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REVIEW: Timely The Fix (MN Opera)

The ensemble of Minnesota Opera’s world premiere production of The Fix, which opened Saturday at the Ordway Center for the Performing Arts in St. Paul, Minnesota. Photo by Cory Weaver.

It’s rather poetic that Minnesota Opera’s The Fix premiered just days after breaking news of a major college admissions fraud and bribery scandal. As with “Shoeless” Joe Jackson and the rest of the players at the heart of the infamously rigged 1919 World Series, celebrity idols have been toppled and the crowd is restless and clamoring for blood.

The story of the 1919 World Series – the so-called “Black Sox Scandal” – is at the heart of The Fix, written by Eric Simonson and Joel Puckett for MN Opera’s New Works Initiative. It has mob connections, crass bribery, peer pressure, and old-fashioned greed cut into a backdrop of looming Prohibition, post-war economic unrest, and old fashioned bread-and-circuses.

Joshua Dennis (center) as “Shoeless” Joe Jackson, with the Chicago White Sox players and baseball reporters. The scenic design by Walt Spangler features a dramatic backdrop of stadium bleacher seating, seen from below. Photo by Cory Weaver.

As told through Simonson’s libretto, The Fix fixates on “Shoeless” Joe Jackson (Joshua Dennis), a star hitter whose batting average remains one of the highest in the history of Major League Baseball. Dennis plays Jackson with an amiable charisma; he delivers several quite lovely arioso passages, especially when singing about or with Jackson’s wife Katie, played by Jasmine Habersham. Habersham’s brief but memorable appearances are an integral part of this male-centric story and grounding our understanding of (and sympathies) for “Shoeless” Joe. Much of the opera’s most beautiful music was written by Puckett for the pair to sing.

Since this is an opera about baseball, there’s naturally a large ensemble that plays an important role. Choreographer Heidi Spesard-Noble and stage director Eric Simonson use this ensemble very effectively at bringing the baseball scenes to life, whether showing the practice pen or aspects of a game. A dugout fight scene (Tom Ringberg is the fight choreographer) is especially well-done and engaging in music and action. Less effective are the several scenes with background dancers moving to a silent soundtrack; these elements are more distracting than additive, and highlight how the orchestral score often opposes, rather than supports, the sung-through dialogue.

A guilt-stricken “Shoeless” Joe Jackson (Joshua Dennis) and his wife Katie Jackson (Jasmine Habersham) discuss courses of action. Photo by Cory Weaver.

The musical idiom used by Puckett is not anchored in common practice tonality, but not altogether far from it, either. Major seconds figure prominently in the score, and there’s a distinct Love motif associated with “Shoeless Joe” and Katie Jackson; that same motif is also used by other characters singing about their passion for baseball. (Listen for vibraphone, harp, and bowed strings – and, for bonus points, take note on which instruments follow with different characters and scenes.) Most dialogue is delivered in a form of accompanied recitative, with characters breaking into short arioso passages and occasional full arias, duets, and ensemble scenes.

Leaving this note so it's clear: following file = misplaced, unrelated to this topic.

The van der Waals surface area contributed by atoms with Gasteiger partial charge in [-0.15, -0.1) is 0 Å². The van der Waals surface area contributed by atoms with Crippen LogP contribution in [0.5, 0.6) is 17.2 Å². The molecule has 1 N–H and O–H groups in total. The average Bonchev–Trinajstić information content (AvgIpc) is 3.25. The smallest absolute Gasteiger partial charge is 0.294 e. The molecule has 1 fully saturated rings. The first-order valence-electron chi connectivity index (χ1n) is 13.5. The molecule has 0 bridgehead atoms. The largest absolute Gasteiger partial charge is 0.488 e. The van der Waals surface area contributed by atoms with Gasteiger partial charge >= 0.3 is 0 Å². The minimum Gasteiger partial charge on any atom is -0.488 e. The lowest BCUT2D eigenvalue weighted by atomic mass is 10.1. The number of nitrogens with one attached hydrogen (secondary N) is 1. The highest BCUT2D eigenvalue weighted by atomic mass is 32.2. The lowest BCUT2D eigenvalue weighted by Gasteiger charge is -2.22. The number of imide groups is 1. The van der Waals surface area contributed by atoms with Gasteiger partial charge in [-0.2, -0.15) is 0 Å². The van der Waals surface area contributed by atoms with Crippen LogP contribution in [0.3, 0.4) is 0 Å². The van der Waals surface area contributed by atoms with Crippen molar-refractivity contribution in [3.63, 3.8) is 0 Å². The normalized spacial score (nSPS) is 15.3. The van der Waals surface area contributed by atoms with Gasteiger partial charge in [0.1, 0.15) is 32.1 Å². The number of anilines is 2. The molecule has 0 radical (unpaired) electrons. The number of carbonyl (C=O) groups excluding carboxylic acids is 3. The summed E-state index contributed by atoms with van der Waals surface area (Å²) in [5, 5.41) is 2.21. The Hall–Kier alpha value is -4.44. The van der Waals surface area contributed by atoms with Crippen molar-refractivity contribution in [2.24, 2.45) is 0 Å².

This recitative is one of the weaker aspects of the text setting. as rendered in the performance, Puckett’s score broadly ignores the natural accents and varying durations of syllables in recitative. In more than one scene, this makes it hard to pin down the characters’ inflections of potentially innocuous or ominous phrases. A notable exception is the powerful locker room scene, commandingly overseen by Wei Wu as Arnold “Chick” Gandil. Even seated, Wei Wu dominates the locker room with his powerful bass voice and an intimidating presence, adding important layers not found in the notes of the vocal line or orchestra score. Other notable performances include Kelly Markgraf as Ring Lardner and Dennis Petersen as Hugh Fullerton, two reporters whose commentary provides an important narrative glue and whose jabbing adds key moments of levity.

There are some passages in Simonson’s libretto that seem to take on a special ring in these present times, talk of systems being rigged against the players and ironic remarks like “the field is level”. A hundred years after the Black Sox Scandal, some things never change in how they ring. The odd anachronistic malarkey aside, the libretto feels a product of the period, a vibe reinforced by select moments in Puckett’s score that evoke the Jazz Age.

A deal is struck, and sealed with cash. Wei Wu as Arnold “Chick” Gandil and Nicholas Davis as Fred McMullin in The Fix. Photo by Cory Weaver.

The Fix is not a bad opera, but it’s not an extraordinary one in its current form. Several scenes are dramatically unnecessary and could easily be shortened or cut to improve the pacing and flow. The dramatic impact of the Black Sox suspension, for example, is undermined by a spoiler announcement delivered out of time – something apparently intended to cloak a victory song in a shroud of tragedy, but which ends up pulling what would otherwise have been the narrative’s surprise suckerpunch. The audience’s limited view of the players’ reaction is unsatisfyingly brief, an odd-man-out moment in a show that otherwise does so well at using the ensemble to convey excitement, tension, and energy.

The final barn and store scene is also unnecessary – the kind of “tie it with a bow” detail best confined to a program note or lecture remark, rather than cluttering up the close. Ring’s final aria is a fitting sendoff by itself, powerfully written and grippingly delivered by Kelly Markgraf, and needs none of the above to close things with a real bang.

The Fix plays through March 24 at the Ordway Center for the Performing Arts in Saint Paul, MN.

Basil Considine